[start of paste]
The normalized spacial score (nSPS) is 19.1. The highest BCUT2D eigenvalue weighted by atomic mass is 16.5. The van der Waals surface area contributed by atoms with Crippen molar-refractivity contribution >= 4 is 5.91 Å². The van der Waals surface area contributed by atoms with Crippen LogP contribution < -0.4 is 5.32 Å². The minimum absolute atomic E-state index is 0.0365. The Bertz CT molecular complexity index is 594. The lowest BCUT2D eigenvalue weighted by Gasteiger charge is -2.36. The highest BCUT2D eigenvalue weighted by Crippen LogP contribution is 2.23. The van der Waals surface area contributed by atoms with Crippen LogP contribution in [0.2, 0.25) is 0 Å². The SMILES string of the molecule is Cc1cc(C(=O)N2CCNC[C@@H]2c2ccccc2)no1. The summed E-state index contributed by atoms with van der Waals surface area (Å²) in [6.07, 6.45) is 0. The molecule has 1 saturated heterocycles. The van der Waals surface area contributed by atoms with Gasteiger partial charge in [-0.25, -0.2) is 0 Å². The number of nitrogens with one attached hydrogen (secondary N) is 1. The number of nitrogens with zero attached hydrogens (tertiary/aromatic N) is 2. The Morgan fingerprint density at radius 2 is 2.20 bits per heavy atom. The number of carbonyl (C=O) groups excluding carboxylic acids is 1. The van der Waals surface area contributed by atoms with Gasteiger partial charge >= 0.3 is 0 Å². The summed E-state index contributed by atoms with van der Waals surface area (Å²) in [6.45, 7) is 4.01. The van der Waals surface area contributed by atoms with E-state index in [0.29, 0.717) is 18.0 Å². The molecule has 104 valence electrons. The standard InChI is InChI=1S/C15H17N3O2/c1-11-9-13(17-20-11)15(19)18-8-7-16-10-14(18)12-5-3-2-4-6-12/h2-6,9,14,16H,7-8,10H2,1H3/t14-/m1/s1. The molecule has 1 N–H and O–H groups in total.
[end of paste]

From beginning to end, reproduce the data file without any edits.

The normalized spacial score (nSPS) is 19.1. The highest BCUT2D eigenvalue weighted by atomic mass is 16.5. The van der Waals surface area contributed by atoms with Crippen molar-refractivity contribution >= 4 is 5.91 Å². The van der Waals surface area contributed by atoms with Crippen LogP contribution < -0.4 is 5.32 Å². The minimum absolute atomic E-state index is 0.0365. The Bertz CT molecular complexity index is 594. The lowest BCUT2D eigenvalue weighted by Gasteiger charge is -2.36. The highest BCUT2D eigenvalue weighted by Crippen LogP contribution is 2.23. The van der Waals surface area contributed by atoms with Crippen LogP contribution in [0.2, 0.25) is 0 Å². The SMILES string of the molecule is Cc1cc(C(=O)N2CCNC[C@@H]2c2ccccc2)no1. The summed E-state index contributed by atoms with van der Waals surface area (Å²) in [6.07, 6.45) is 0. The molecule has 1 saturated heterocycles. The van der Waals surface area contributed by atoms with Gasteiger partial charge in [-0.25, -0.2) is 0 Å². The number of nitrogens with one attached hydrogen (secondary N) is 1. The number of nitrogens with zero attached hydrogens (tertiary/aromatic N) is 2. The Morgan fingerprint density at radius 2 is 2.20 bits per heavy atom. The number of carbonyl (C=O) groups excluding carboxylic acids is 1. The van der Waals surface area contributed by atoms with Gasteiger partial charge >= 0.3 is 0 Å². The summed E-state index contributed by atoms with van der Waals surface area (Å²) in [6.45, 7) is 4.01. The van der Waals surface area contributed by atoms with E-state index in [0.29, 0.717) is 18.0 Å². The molecule has 104 valence electrons. The standard InChI is InChI=1S/C15H17N3O2/c1-11-9-13(17-20-11)15(19)18-8-7-16-10-14(18)12-5-3-2-4-6-12/h2-6,9,14,16H,7-8,10H2,1H3/t14-/m1/s1. The molecule has 1 N–H and O–H groups in total.